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Tricholoma murillianum (formerly T. magnivelare)

The Marvelous Matsutake

One of our most beautiful and distinctively delicious local winter mushrooms is the pure white matsutake. Like an amanita, it has white gills and a fluffy white universal veil which covers the entire mushroom in youth. Unlike an amanita, it also has an amazingly distinctive fragrance, which David Arora, author of Mushrooms Demystified, describes as a cross between cinnamon red hots and dirty socks. Can’t wait to dig in, can you? Indeed, eating matsies (the affectionate nickname for the species) can be an acquired taste.


© photo by Hugh Smith

The fragrance of a matsutake is not only catnip to discerning gourmets. Deer and squirrels also find them delicious, and matsies can sometimes be located because another four-footed forager has already pulled one up and left it partially nibbled and exposed upon the ground, or on a log. These blazing white beacons of delectability cue you in to look a little harder for mushrooms that may be hidden in the duff.

In the Pacific Northwest Tricholoma murillianum is found primarily with pine, and in fact, one of the mushrooms nicknames is the “pine mushroom.” They grow in sandy soil and are mycorrhizal with a variety of conifers. When the mushrooms are still buttons below the surface, they form subtle bumps in the duff, barely noticeable to the untrained eye; matsutake at this stage are best located through careful patting of the ground. In Northern California, matsutakes are commonly associated with Tan Oak (Lithocarpus densiflorus), and to a lesser extent Golden Chinquapin (Chrysolepsis chrysophylla), Madrone (Arbutus menziesii) and Manzanita (Arctostaphylus sp.).

John Getz, master matsutake hunter from southern Oregon, was the first to notice the relationship between matsutake and the parasitic plant, Allotropa virgata, or the “Candy cane.”

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Allotropa virgata, the "Candy Cane." © Daniel Mosquin

Finding a Candy cane in the field is a sure indication of matsutake mycelia. Allotropa is an obligate parasite upon matsutake. If you dig directly under an Allotropa, whether it is freshly striped red and white, or brown and withered, you will find matsutake mycelia. This mycelia is white or with a bluish tint, and has the same distinctive smell as the mushroom itself. Matsutake never fruit directly within a standing Allotropa patch. They are usually found within 5–15 feet away.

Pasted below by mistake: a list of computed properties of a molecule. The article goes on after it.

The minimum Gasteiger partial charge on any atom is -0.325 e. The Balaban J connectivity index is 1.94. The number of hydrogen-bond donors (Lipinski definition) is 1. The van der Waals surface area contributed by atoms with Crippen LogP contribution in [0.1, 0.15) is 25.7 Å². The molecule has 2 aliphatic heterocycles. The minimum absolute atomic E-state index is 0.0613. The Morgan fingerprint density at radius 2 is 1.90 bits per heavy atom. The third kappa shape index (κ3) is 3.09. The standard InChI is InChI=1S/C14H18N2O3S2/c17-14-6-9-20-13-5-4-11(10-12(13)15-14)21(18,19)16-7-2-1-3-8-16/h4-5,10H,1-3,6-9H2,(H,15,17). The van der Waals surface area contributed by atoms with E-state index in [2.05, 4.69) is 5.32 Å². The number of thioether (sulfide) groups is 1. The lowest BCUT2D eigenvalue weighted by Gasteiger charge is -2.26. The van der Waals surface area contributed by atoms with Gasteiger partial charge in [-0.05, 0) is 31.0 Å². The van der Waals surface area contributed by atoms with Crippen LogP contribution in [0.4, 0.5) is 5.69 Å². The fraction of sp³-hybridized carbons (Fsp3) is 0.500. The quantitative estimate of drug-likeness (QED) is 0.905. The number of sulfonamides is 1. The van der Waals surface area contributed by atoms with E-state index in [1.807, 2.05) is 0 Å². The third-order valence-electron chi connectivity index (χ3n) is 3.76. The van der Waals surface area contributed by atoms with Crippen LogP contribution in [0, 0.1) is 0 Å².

In Japan, the national passion for matsutake takes on a ritual aspect, with a single, perfect mushroom selling for over a hundred dollars. High prices are commanded not only because of centuries of reverence and tradition, but because of the limited local resource. With demand greater than supply, the Japanese have had to seek elsewhere for this unique cultural and culinary delight. Tons of matsutake have been exported to Japan from the Pacific Northwest. Ironically, much of this harvest by locals has been by out of work loggers, whose post-collapse-of-the-logging-industry income is now dependant upon standing trees. Although these Pacific Northwest mushrooms formerly commanded relatively high prices, competition, coupled with lower prices from matsutake hunters in the Mexican mountains and elsewhere, has taken a big bite out of the market.

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A succesful matsutake hunt. © Hugh Smith

With age, the fluffy white matsutake veil collapses against the body of the mushroom, and will often stain brown. Unopened buttons are the most prized, as they have the best longevity for shipping, and stay the cleanest. Opened buttons and mature matsutakes are also delicious, but the gills can often be coated with sand and difficult to clean, making for a crunchy and most unpalatable meal. When in the button stage, the mushroom flesh is so hard that it can literally squeak when you cut it.

Experienced matsutake hunters know how to read sign and locate and extract their quarry without damaging the surrounding habitat or mushroom mycelia; raking for matsutake is strictly taboo. Raked duff is a tell-tale sign of your patch, and is frowned upon by all ethical hunters. Most matsutake hunters have a deep bond to the forests that provide both their sustenance and livelihood, and it is a point of pride to develop your eye and technique so as to be both successful in the hunt, and leave no trace of your passing.

The fruiting of matsutake is strongly correlated to low temperatures, and a pattern of warming and cooling. It is less strongly linked to rainfall patterns.

For more fascinating information on the matsutake and its complex web of hosts and hunters, visit

© Debbie Viess

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